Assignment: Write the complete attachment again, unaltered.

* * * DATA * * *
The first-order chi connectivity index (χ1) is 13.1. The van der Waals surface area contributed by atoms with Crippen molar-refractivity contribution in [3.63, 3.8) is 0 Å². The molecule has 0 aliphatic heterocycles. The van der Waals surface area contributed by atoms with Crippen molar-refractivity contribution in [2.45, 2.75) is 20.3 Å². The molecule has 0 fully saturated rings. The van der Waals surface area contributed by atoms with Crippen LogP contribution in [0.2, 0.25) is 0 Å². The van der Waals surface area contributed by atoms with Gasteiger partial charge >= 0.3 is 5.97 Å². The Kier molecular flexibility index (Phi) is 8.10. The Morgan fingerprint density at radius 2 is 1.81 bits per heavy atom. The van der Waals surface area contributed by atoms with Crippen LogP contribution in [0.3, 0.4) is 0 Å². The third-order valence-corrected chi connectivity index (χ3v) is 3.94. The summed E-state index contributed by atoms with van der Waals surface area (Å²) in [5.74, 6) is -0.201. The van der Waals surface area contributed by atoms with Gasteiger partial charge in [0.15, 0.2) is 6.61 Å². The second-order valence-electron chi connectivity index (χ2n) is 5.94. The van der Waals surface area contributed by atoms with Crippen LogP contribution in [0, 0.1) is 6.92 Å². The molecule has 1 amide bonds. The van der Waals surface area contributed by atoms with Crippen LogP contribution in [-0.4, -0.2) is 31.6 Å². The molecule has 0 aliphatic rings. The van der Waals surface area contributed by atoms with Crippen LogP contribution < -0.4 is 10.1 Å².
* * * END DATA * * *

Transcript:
The first-order chi connectivity index (χ1) is 13.1. The van der Waals surface area contributed by atoms with Crippen molar-refractivity contribution in [3.63, 3.8) is 0 Å². The molecule has 0 aliphatic heterocycles. The van der Waals surface area contributed by atoms with Crippen molar-refractivity contribution in [2.45, 2.75) is 20.3 Å². The molecule has 0 fully saturated rings. The van der Waals surface area contributed by atoms with Crippen LogP contribution in [0.2, 0.25) is 0 Å². The van der Waals surface area contributed by atoms with Gasteiger partial charge >= 0.3 is 5.97 Å². The Kier molecular flexibility index (Phi) is 8.10. The Morgan fingerprint density at radius 2 is 1.81 bits per heavy atom. The van der Waals surface area contributed by atoms with Crippen LogP contribution in [0.3, 0.4) is 0 Å². The third-order valence-corrected chi connectivity index (χ3v) is 3.94. The summed E-state index contributed by atoms with van der Waals surface area (Å²) in [5.74, 6) is -0.201. The van der Waals surface area contributed by atoms with Gasteiger partial charge in [0.15, 0.2) is 6.61 Å². The second-order valence-electron chi connectivity index (χ2n) is 5.94. The van der Waals surface area contributed by atoms with Crippen LogP contribution in [0, 0.1) is 6.92 Å². The molecule has 1 amide bonds. The van der Waals surface area contributed by atoms with Crippen LogP contribution in [-0.4, -0.2) is 31.6 Å². The molecule has 0 aliphatic rings. The van der Waals surface area contributed by atoms with Crippen LogP contribution < -0.4 is 10.1 Å².